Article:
Two weeks to this piece I was at a popular beach in Takoradi to pursue my admiration for nature. Walking along the edges, I saw these brownish weeds spread at the shoreline. Out of curiosity I went to pick a couple. Lo and behold it was the weed. I took pictures for reporting purpose although I was on a holiday. ''These have even reduced'' says one reveler, as the others kept admiring my curiosity and interest.

Since the oil production began off Cape Three Point about four years ago, there have heaps of these weeds at the beaches of coastal communities almost every year. As they are washed ashore, they spread widely, provides very appalling scene, and covers the beach sand. And in as much as it causes harm and pain not much has been done to establish it 'whereabouts'. Stakeholders have only taken pleasure in 'talking and attracting the very worse of attention and media', whiles communities and fishermen continue to 'bear it burnt'.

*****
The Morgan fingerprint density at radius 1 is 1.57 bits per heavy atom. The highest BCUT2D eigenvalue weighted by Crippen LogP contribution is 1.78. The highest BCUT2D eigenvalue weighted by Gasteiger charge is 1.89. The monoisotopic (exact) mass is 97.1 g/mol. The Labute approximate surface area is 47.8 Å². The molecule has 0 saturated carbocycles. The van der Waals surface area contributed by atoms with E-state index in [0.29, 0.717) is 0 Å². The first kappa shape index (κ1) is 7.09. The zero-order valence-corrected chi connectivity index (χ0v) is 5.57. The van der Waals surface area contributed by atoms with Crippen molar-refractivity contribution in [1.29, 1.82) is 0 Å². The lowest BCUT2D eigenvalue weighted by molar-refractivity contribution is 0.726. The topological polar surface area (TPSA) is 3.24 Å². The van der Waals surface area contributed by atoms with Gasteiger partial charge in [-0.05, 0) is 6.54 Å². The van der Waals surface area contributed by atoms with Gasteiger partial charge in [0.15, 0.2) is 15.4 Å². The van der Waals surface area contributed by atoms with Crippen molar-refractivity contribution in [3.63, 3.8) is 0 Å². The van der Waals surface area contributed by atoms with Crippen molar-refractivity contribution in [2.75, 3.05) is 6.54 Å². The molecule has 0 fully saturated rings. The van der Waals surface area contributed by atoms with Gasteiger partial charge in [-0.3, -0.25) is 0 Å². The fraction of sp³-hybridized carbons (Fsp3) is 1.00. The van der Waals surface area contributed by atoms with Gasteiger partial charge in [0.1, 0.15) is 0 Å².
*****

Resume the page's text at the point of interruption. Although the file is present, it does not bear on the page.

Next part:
As seasonal as it has become, this year has been no exception. Just as usual the mostly affected communities have been those in the Jomoro and Ahanta West with marginal reoccurrences in the remaining coastal districts including my very own Shama.

Speaking to a colleague in the Jomoro District, it's obvious my 5/10 height is not a guarantee for me to be seen from the side view of a heap.

The talking has begun as well. With many expect views being shared. Report says the Environmental Protection Agency has begun investigations into the menace. Whiles I hope this is true, it is also my hope that they finish in time and with something credible. Going further, Civil Society is doing its best to attract the necessary attention and ensure oil companies take ownership. Oil companies continue to play their innocence. Government remain adamant. While the community battle with even the cleaning.